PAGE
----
BRUSSELS (Reuters) – Half of European Union countries are experiencing economic imbalances that differ widely, the EU Commission said on Wednesday, as the bloc discusses how to improve convergence among its 27 members after Britain leaves.
In a regular check-up of EU governments’ economic policies and achievements, the Commission renewed its warning that gaps that are harmful to the whole bloc not being addressed in several states, while a growing number of them face shortfalls.
Growth - Challenges - Countries - Call - Policy
As economic growth slows, “challenges vary significantly across countries and call for appropriate and determined policy action,” the Commission said in its report.
Thirteen states were rebuked for their economic imbalances, two more than in last year’s assessment.
Italy - Greece - Cyprus - Shortfalls - Action
Of them, Italy, Greece and Cyprus were found to have “excessive” shortfalls which would require swift corrective action. The Commission was mostly worried by the high ratio of bad loans in their banking sectors and their large public and private debt.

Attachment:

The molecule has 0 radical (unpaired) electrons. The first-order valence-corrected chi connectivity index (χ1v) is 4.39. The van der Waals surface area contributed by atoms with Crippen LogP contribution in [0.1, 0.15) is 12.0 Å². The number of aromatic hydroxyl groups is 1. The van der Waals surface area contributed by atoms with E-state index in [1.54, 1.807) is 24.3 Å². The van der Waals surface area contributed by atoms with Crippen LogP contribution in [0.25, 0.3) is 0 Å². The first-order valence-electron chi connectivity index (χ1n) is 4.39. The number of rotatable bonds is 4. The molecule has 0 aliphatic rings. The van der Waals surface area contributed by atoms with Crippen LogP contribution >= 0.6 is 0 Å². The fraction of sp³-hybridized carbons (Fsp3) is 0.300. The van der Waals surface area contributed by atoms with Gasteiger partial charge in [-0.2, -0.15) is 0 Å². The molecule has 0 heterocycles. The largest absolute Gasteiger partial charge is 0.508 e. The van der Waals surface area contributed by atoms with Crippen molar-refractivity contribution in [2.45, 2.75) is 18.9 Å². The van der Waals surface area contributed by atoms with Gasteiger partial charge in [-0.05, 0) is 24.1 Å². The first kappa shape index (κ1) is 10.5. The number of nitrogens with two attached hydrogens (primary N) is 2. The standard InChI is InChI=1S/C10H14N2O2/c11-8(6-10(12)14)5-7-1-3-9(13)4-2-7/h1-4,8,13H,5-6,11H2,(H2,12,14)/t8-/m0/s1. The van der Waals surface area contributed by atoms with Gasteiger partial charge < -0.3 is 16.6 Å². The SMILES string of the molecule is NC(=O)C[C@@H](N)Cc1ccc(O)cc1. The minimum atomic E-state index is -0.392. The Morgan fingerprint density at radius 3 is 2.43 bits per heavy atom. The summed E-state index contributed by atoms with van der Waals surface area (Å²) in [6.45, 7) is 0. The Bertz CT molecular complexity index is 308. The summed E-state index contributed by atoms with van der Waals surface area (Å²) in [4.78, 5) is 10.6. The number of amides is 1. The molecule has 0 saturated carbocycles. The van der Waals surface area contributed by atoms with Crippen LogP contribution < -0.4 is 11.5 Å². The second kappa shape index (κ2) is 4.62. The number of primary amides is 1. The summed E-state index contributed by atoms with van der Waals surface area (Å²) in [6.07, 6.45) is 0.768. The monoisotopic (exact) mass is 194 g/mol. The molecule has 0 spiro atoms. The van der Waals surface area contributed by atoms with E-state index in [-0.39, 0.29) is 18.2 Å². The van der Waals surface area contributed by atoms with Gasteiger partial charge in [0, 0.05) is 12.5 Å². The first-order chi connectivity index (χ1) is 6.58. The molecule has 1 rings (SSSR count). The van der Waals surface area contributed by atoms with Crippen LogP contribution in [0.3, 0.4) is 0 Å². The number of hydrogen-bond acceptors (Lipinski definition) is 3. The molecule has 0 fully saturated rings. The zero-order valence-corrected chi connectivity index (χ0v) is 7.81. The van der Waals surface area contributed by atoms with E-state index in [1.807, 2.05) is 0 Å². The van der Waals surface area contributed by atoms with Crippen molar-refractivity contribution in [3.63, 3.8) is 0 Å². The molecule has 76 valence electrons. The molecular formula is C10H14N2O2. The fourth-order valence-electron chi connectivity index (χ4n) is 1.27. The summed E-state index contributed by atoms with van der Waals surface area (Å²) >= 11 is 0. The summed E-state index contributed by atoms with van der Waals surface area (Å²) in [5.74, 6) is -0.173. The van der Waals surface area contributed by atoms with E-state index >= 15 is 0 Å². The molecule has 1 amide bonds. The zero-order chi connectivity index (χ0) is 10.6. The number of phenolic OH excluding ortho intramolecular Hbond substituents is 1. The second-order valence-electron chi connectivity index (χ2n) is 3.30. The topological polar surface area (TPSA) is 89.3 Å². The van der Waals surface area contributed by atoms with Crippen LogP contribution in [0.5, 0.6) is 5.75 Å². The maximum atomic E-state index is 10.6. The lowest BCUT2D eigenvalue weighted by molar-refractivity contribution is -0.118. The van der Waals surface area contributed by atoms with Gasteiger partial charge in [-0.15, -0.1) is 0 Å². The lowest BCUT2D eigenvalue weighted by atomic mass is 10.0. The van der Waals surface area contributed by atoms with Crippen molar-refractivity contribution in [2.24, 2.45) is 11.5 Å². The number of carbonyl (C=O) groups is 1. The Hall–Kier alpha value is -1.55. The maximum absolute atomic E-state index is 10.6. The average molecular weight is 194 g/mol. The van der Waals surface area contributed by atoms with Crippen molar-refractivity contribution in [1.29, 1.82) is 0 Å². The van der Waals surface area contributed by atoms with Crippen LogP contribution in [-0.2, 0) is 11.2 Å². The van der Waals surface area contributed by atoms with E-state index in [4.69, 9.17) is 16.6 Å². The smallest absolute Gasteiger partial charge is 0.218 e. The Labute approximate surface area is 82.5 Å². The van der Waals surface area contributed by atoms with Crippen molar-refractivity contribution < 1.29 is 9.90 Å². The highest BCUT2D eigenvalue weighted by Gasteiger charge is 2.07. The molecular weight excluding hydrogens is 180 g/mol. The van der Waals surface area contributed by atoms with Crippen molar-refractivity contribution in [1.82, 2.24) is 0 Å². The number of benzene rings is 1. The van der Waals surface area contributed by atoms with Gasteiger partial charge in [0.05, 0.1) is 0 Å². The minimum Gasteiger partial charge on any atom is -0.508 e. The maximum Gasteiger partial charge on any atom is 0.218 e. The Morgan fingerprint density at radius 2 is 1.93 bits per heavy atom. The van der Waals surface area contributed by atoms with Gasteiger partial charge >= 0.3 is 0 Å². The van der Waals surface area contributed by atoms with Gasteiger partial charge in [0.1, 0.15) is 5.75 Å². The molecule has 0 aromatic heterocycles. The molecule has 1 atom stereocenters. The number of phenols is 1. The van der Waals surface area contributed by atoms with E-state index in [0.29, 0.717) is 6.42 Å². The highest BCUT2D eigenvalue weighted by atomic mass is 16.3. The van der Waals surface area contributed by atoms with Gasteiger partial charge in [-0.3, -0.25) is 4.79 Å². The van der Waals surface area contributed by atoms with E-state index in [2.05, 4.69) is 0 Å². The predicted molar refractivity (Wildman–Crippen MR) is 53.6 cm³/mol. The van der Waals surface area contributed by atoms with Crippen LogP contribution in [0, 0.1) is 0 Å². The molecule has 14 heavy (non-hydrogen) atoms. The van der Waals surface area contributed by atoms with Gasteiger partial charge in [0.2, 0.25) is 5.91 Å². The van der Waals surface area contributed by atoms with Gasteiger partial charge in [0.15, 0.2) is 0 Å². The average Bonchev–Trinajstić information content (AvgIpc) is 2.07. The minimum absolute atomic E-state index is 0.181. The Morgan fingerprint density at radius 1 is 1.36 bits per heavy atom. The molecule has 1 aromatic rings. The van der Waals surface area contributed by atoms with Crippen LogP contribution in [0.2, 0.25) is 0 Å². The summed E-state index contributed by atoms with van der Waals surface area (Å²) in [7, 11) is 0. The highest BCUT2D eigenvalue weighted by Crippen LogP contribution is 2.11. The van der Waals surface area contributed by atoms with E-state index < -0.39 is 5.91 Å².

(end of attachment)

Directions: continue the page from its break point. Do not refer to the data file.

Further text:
Bulgaria, Germany, Ireland, Spain, France, Croatia, the Netherlands, Portugal, Romania and Sweden also have imbalances although less acute than the three Mediterranean states, the commission said. Croatia’s imbalances are no longer considered excessive.
None - Countries - Gaps - Commission - Report
None of these countries have sufficiently narrowed the gaps the Commission had highlighted in a report last year, in a sign that EU’s fiscal recommendations have so far been largely ignored in national...
Wake Up To Breaking News!
There's no problem on the inside of a kid that the outside of a dog can't cure.